The music catalog that is available on the gogoyoko site is a combination of music uploaded by individuals and music from large independent distributors, such as Phonofile,[15] Paradise Distribution,[16] AWAL[17] and Kudos Digital.[18]

Social networking[edit]

Apart from being a music store, gogoyoko is also a social network platform where music fans, music professionals, artists and record labels can make an online profile and interact, similar to MySpace but with a focus only on music. Users are able to rate and review albums in the store, which makes that content more visible to other users through the site's recommendation engine.[19] The focus of the site on independent and grassroots music movements means that the recommendations that the site makes to users are substantially less mainstream than those made on other sites that sell music like Amazon MP3 and iTunes. Users can also "scrobble" their listening history to Last.fm.[20]

According to the website, users can discover new music and dig "deep into music based on your taste, genres, countries, release dates etc. and find music shows in their hometown or elsewhere. The site was founded in Iceland and has a very high representation of the independent and underground music of that country and other Nordic countries.[21][22]

Charity[edit]

gogoyoko pledges to donate 10% of all advertisement revenues to charity and environmental organizations. Artists and record labels can also choose to donate a portion of their earnings to the gogoyoko's partner charities.[23] Other registered users and browsers are able to donate directly through the site.[24]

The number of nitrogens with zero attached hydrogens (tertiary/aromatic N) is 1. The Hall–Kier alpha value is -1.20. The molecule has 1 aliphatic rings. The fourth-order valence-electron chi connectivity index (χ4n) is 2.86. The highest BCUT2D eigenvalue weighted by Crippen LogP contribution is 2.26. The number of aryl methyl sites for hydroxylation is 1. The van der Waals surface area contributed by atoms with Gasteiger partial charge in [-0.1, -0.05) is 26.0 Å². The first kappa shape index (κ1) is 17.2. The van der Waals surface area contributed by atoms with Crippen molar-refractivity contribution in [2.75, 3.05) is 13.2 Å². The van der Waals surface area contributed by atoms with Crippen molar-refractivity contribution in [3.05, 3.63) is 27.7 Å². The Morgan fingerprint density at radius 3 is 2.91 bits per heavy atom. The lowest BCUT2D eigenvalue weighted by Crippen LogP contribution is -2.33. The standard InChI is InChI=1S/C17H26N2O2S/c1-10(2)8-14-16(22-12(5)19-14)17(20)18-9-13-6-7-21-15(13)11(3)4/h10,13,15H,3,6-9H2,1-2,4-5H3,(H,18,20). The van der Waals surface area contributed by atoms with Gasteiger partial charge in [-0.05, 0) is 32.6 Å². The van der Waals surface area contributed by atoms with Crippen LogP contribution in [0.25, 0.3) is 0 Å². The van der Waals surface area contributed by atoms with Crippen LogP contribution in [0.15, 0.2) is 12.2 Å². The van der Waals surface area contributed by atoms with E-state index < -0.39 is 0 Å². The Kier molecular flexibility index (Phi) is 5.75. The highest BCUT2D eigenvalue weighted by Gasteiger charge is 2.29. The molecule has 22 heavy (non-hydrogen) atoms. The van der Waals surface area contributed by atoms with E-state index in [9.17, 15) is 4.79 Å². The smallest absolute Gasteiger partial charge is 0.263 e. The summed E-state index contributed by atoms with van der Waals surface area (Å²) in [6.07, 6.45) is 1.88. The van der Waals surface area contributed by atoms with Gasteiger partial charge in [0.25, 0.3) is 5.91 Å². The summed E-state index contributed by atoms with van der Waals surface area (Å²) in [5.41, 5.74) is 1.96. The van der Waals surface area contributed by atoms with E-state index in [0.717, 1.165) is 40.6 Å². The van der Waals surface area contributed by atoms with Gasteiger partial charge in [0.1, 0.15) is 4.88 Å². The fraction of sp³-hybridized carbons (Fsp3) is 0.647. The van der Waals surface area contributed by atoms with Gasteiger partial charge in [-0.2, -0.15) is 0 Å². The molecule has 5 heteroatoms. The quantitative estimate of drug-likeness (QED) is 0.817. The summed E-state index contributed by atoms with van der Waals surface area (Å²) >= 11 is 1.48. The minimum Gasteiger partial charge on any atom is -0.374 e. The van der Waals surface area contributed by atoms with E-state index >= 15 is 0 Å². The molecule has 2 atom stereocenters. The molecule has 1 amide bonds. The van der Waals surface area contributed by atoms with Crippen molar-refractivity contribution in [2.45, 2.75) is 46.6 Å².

gogoyoko is partnered with five major charities: UNICEF (Iceland), Médecins Sans Frontières, Refugees United, Witness, and the Icelandic Spinal Cord Institute.[23][24] As part of their involvement with the grassroots movement in Iceland, they also organize concerts with up-and-coming artists and for special charity project. Their partnership with UNICEF (Iceland) and an Icelandic music venue raised 250.000 Icelandic kronur (approximately 2100 USD) in January 2010 for the Haitian Relief Fund.[6]

Notes[edit]

  1. ^ a b c gogoyoko - About gogoyoko, Retrieved on 2010-05-30
  2. ^ a b Ignitas.com, 'gogoyoko - Music market game changer'. Retrieved on 2008-11-30
  3. ^ Gogoyoko | CrunchBase profile, Retrieved 2011-04-03
  4. ^ a b Social music marketplace launches in Scandinavia, Retrieved 2011-04-03
  5. ^ múm's Guide to Reykjavík, Retrieved 2011-04-03
  6. ^ a b Unicef (Iceland) 250.000 krónur söfnuðust á tónleikum fyrir Haítí, Retrieved 2010-05-30
  7. ^ Revolver Records: What We Do, Retrieved 2011-04-03
  8. ^ a b All Scandinavian, Gogoyoko - Fair Play in Music, Retrieved 2008-11-10
  9. ^ a b Iceland Music Export, Trade Council of Iceland, 'gogoyoko ready to gogo'. Retrieved on 2008-10-19
  10. ^ All Scandinavian, 'Why Radiohead Shaped the Future and Gogoyoko Will Prevail'. Retrieved on 2011-03-10
  11. ^ Gogoyoko Mixes Music, Social Networking, Direct Sales And 100% Payments To Artists, Retrieved 2011-04-03.
  12. ^ 5 reasons why you should sell music thru gogoyoko, Retrieved 2011-04-03
  13. ^ Featured Artists Coalition website, 'Our campaign'. Retrieved on 2008-10-19
  14. ^ MidemNet blog, 'Ralph Simon: Hot Topics in Iceland at You Are in Control Conference'. Retrieved on 2008-01-12
  15. ^ Distribution :: Phonofile, Retrieved on 2011-04-03
  16. ^ Paradise Distribution: Licensing, Retrieved 2011-04-03
  17. ^ AWAL UK Ltd. - Music Distribution, Licensing and Marketing, Retrieved on 2011-04-03
  18. ^ Kudos Digital - The gateway to selling your music, Retrieved on 2011-04-03
  19. ^ Nature.is, Gogoyoko - Fair Play in Music, Retrieved on 2011-04-03
  20. ^ Sites that scrobble to Last.fm
  21. ^ JaJaJa Comes to London, Retrieved 2011-04-03
  22. ^ Scandinavian music promoted by social network website gogoyoko, Retrieved 2011-04-03.
  23. ^ a b Refugees United to receive 10% of mum sales, Retrieved 2011-04-03
  24. ^ a b gogoyoko - Charity - Learn about gogoyoko charity partners, Retrieved on 2010-11-15

External links[edit]